“Just to be recognized on the state level feels pretty good,” said Dale Carpenter, training director for Local 103. “It was also nice to have honored guests in attendance who are key to how the program moves forward. We’re all in this together.”
Local 88, Las Vegas
For the second year, Local 88 opened its doors for National Apprenticeship Week, welcoming everyone from word-of-mouth referrals to representatives from Clark County School District Adult Education, the Unified Construction Industry Council, Southern Nevada Building Trades and the Governor’s Office of Workforce Innovation.
“We chose an open house for this year’s event, so attendees could be exposed to the sheet metal industry, the many opportunities within the industry and get a closer look at the state-of-the-art facility that trains our future,” said Ed Abraham, training director for Local 88. “It was also a good time for them to ask questions about the industry and application process.”
Local 24, Dayton, Ohio
High school students and education professionals in Dayton, Ohio, participated in a busy National Apprenticeship Week thanks to Sheet Metal Workers Local 24, Dayton Area JATC.
Approximately 1,000 students and 300 education professionals participated in hand-on activities at the training center as well as other events held at institutions around the city including the Dayton Library and the Women in STEMM (Science, Technology, Engineering, Mathematics and Medicine) professional conference at Edison State Community College. Students from Upper Valley Career Center, Miami Valley Career Technology Center, Stebbins High School and Vandalia Butler High School attended a lunch-and-learn where they toured the training center and learned about the pathway to a successful career as a sheet metal worker. During the event, students also participated in hands-on demonstrations, including the virtual lift simulator.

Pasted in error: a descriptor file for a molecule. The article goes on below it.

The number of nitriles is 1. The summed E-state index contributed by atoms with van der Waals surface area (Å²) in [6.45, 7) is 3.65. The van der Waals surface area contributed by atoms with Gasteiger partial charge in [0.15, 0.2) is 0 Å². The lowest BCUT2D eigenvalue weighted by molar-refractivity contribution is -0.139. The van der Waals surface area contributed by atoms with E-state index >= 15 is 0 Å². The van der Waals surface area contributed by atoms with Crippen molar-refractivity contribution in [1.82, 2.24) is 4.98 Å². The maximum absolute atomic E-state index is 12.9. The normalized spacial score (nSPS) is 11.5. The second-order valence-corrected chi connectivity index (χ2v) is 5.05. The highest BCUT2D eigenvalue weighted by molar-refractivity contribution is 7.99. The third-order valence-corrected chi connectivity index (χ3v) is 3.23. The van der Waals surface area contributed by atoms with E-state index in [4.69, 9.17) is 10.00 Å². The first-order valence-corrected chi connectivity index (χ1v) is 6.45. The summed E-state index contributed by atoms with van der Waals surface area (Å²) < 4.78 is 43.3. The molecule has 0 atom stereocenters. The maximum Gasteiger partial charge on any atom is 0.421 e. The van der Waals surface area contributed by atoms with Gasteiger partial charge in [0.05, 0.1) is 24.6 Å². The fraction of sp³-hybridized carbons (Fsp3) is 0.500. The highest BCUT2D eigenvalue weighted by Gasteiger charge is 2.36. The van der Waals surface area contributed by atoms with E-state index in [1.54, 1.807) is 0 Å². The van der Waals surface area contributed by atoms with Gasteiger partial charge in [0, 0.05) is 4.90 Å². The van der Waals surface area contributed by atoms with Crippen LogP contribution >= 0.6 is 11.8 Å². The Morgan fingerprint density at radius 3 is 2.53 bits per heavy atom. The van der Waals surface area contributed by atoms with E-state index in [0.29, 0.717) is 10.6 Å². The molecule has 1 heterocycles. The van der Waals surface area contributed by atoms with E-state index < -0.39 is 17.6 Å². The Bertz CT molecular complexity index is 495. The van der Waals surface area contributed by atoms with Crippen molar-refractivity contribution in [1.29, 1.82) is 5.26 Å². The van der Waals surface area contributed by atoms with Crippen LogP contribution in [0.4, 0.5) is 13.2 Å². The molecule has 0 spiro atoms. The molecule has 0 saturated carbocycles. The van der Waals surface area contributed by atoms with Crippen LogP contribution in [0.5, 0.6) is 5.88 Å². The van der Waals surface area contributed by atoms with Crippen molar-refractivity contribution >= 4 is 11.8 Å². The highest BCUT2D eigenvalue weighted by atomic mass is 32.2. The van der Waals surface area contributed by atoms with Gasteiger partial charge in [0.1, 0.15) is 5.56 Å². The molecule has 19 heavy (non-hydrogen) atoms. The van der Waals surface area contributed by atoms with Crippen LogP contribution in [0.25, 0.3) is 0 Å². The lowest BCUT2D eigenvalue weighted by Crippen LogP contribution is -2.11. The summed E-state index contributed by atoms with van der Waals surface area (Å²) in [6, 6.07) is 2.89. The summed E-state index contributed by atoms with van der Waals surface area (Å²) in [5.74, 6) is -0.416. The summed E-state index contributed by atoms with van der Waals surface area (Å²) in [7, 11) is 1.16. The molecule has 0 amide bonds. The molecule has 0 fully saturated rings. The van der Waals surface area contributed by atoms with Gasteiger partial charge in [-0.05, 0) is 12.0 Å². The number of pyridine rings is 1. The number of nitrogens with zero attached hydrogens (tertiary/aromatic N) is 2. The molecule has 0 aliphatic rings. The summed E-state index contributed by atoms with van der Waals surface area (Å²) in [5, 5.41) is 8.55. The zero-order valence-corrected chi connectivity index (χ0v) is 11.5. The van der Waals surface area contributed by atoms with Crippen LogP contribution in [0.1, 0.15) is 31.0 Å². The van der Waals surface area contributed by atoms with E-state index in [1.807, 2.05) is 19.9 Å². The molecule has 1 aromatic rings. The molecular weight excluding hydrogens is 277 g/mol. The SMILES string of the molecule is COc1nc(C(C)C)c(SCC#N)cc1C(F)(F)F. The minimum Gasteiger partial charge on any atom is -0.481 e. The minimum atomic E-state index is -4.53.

“To me, the reasons are clear for participating in this event. The hope is to bring our apprenticeship program to a broader audience,” said Eugene Frazier, training director for Local 24. “Our career path is a great one. It is here to stay, the doors are open, and we’re just waiting for them to give the building trades apprenticeship programs a chance before they just follow the path they have heard about for so long — college is the only way to success. Once they hear what we have to offer, it’s more along the lines as to what they wanted all along.”
The year’s events couldn’t have been possible without the support from the ITI (International Training Institute), Lincoln Electric and the following volunteers Mike E. Tipton, business agent (retired); Mike W. Tipton, business agent; Rick Perdue, business agent; Erin Hause, training instructor; Ashlei Black, second-year apprentice; Laura Seig, second-year apprentice; Devon Legge, fifth-year apprentice; Gabriel Serna, fifth-year apprentice; Joshua Moorehouse, journeyman and recent graduate; Matthew Welker, first-year apprentice; and from the Sheet Metal and Air Conditioning Contractors’ National Association Michigan chapter, Joe Williams, Emily Mandich and Morgan Arwood.
More than 14,000 apprentices are registered at 148 training facilities across the United States and Canada. The ITI is jointly sponsored by SMART, the International Association of Sheet Metal Air, Rail and Transportation Workers (formerly the Sheet Metal Workers’ International Association) and the Sheet Metal and Air Conditioning Contractors’ National Association (SMACNA).
ITI supports apprenticeship and advanced career training for union workers in the sheet metal heating, ventilation, and air conditioning (HVAC), welding and industrial, architectural and ornamental, and service and testing, adjusting and balancing industry throughout the United States and Canada. Headquartered in Fairfax, Virginia, the ITI develops and produces a standardized sheet metal curriculum supported by a wide variety of training materials free of charge to sheet metal apprentices and journeymen.
For more information about ITI and its available training curriculum for members covering sheet metal trade work, visit the website or call 703-739-7200.